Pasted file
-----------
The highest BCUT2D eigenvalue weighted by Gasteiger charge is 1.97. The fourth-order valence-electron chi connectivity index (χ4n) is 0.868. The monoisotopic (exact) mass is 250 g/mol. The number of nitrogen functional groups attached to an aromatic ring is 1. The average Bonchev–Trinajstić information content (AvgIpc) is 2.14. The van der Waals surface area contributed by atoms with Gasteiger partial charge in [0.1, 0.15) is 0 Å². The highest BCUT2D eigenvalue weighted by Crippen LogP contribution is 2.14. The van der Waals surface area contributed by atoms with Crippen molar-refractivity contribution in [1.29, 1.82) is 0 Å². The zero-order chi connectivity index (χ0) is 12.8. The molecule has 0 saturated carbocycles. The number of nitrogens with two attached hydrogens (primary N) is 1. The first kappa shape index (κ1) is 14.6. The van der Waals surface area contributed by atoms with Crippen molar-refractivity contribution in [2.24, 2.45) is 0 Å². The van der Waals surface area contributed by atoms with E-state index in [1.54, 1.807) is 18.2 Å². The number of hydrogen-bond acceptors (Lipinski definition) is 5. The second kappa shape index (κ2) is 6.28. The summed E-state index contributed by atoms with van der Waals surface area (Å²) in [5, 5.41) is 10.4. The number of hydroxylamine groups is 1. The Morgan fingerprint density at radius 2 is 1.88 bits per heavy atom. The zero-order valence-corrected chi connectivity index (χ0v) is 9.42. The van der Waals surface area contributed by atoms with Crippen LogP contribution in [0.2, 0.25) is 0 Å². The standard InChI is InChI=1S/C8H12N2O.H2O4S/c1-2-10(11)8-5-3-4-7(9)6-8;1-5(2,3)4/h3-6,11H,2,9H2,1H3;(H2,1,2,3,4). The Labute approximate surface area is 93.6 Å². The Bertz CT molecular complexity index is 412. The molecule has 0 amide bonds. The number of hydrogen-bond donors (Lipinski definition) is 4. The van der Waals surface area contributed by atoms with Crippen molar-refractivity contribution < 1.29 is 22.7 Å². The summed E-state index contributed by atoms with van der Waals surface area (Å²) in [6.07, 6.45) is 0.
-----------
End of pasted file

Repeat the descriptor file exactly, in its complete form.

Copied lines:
The highest BCUT2D eigenvalue weighted by Gasteiger charge is 1.97. The fourth-order valence-electron chi connectivity index (χ4n) is 0.868. The monoisotopic (exact) mass is 250 g/mol. The number of nitrogen functional groups attached to an aromatic ring is 1. The average Bonchev–Trinajstić information content (AvgIpc) is 2.14. The van der Waals surface area contributed by atoms with Gasteiger partial charge in [0.1, 0.15) is 0 Å². The highest BCUT2D eigenvalue weighted by Crippen LogP contribution is 2.14. The van der Waals surface area contributed by atoms with Crippen molar-refractivity contribution in [1.29, 1.82) is 0 Å². The zero-order chi connectivity index (χ0) is 12.8. The molecule has 0 saturated carbocycles. The number of nitrogens with two attached hydrogens (primary N) is 1. The first kappa shape index (κ1) is 14.6. The van der Waals surface area contributed by atoms with Crippen molar-refractivity contribution in [2.24, 2.45) is 0 Å². The van der Waals surface area contributed by atoms with E-state index in [1.54, 1.807) is 18.2 Å². The number of hydrogen-bond acceptors (Lipinski definition) is 5. The second kappa shape index (κ2) is 6.28. The summed E-state index contributed by atoms with van der Waals surface area (Å²) in [5, 5.41) is 10.4. The number of hydroxylamine groups is 1. The Morgan fingerprint density at radius 2 is 1.88 bits per heavy atom. The zero-order valence-corrected chi connectivity index (χ0v) is 9.42. The van der Waals surface area contributed by atoms with Crippen LogP contribution in [0.2, 0.25) is 0 Å². The standard InChI is InChI=1S/C8H12N2O.H2O4S/c1-2-10(11)8-5-3-4-7(9)6-8;1-5(2,3)4/h3-6,11H,2,9H2,1H3;(H2,1,2,3,4). The Labute approximate surface area is 93.6 Å². The Bertz CT molecular complexity index is 412. The molecule has 0 amide bonds. The number of hydrogen-bond donors (Lipinski definition) is 4. The van der Waals surface area contributed by atoms with Crippen molar-refractivity contribution < 1.29 is 22.7 Å². The summed E-state index contributed by atoms with van der Waals surface area (Å²) in [6.07, 6.45) is 0.